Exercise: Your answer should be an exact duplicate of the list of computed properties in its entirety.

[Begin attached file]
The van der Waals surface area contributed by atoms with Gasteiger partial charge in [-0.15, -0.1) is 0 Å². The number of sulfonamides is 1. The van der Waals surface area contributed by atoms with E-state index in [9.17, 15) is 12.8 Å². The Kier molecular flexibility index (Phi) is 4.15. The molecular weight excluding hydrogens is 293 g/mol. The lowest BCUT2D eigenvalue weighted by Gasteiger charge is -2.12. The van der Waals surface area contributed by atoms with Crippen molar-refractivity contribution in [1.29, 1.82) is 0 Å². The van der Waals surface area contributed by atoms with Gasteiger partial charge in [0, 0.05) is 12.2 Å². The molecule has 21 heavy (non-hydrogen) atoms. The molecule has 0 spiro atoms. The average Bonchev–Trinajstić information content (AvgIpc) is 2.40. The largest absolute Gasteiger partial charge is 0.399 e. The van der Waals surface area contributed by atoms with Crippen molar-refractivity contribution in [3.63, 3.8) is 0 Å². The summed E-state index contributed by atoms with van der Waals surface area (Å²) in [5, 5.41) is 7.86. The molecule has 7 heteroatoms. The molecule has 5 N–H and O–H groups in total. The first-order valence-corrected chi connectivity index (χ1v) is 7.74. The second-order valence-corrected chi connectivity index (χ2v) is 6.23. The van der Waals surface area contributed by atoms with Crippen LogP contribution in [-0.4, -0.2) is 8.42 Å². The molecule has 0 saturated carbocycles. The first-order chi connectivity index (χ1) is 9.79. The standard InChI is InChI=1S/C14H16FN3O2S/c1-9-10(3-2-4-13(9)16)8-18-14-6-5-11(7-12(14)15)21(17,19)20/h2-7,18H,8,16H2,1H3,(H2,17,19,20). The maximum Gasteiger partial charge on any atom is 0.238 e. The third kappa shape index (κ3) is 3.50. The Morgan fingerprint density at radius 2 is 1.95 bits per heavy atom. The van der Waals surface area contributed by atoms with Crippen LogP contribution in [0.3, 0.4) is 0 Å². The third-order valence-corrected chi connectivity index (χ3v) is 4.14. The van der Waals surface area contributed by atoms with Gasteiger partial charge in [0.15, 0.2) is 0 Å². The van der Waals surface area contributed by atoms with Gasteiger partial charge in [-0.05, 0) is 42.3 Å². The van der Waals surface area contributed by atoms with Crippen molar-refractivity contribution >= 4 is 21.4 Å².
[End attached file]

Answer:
The van der Waals surface area contributed by atoms with Gasteiger partial charge in [-0.15, -0.1) is 0 Å². The number of sulfonamides is 1. The van der Waals surface area contributed by atoms with E-state index in [9.17, 15) is 12.8 Å². The Kier molecular flexibility index (Phi) is 4.15. The molecular weight excluding hydrogens is 293 g/mol. The lowest BCUT2D eigenvalue weighted by Gasteiger charge is -2.12. The van der Waals surface area contributed by atoms with Crippen molar-refractivity contribution in [1.29, 1.82) is 0 Å². The van der Waals surface area contributed by atoms with Gasteiger partial charge in [0, 0.05) is 12.2 Å². The molecule has 21 heavy (non-hydrogen) atoms. The molecule has 0 spiro atoms. The average Bonchev–Trinajstić information content (AvgIpc) is 2.40. The largest absolute Gasteiger partial charge is 0.399 e. The van der Waals surface area contributed by atoms with Crippen molar-refractivity contribution in [3.63, 3.8) is 0 Å². The summed E-state index contributed by atoms with van der Waals surface area (Å²) in [5, 5.41) is 7.86. The molecule has 7 heteroatoms. The molecule has 5 N–H and O–H groups in total. The first-order valence-corrected chi connectivity index (χ1v) is 7.74. The second-order valence-corrected chi connectivity index (χ2v) is 6.23. The van der Waals surface area contributed by atoms with Crippen LogP contribution in [-0.4, -0.2) is 8.42 Å². The molecule has 0 saturated carbocycles. The first-order chi connectivity index (χ1) is 9.79. The standard InChI is InChI=1S/C14H16FN3O2S/c1-9-10(3-2-4-13(9)16)8-18-14-6-5-11(7-12(14)15)21(17,19)20/h2-7,18H,8,16H2,1H3,(H2,17,19,20). The maximum Gasteiger partial charge on any atom is 0.238 e. The third kappa shape index (κ3) is 3.50. The Morgan fingerprint density at radius 2 is 1.95 bits per heavy atom. The van der Waals surface area contributed by atoms with Crippen LogP contribution in [0.3, 0.4) is 0 Å². The third-order valence-corrected chi connectivity index (χ3v) is 4.14. The van der Waals surface area contributed by atoms with Gasteiger partial charge in [0.15, 0.2) is 0 Å². The van der Waals surface area contributed by atoms with Gasteiger partial charge in [-0.05, 0) is 42.3 Å². The van der Waals surface area contributed by atoms with Crippen molar-refractivity contribution >= 4 is 21.4 Å².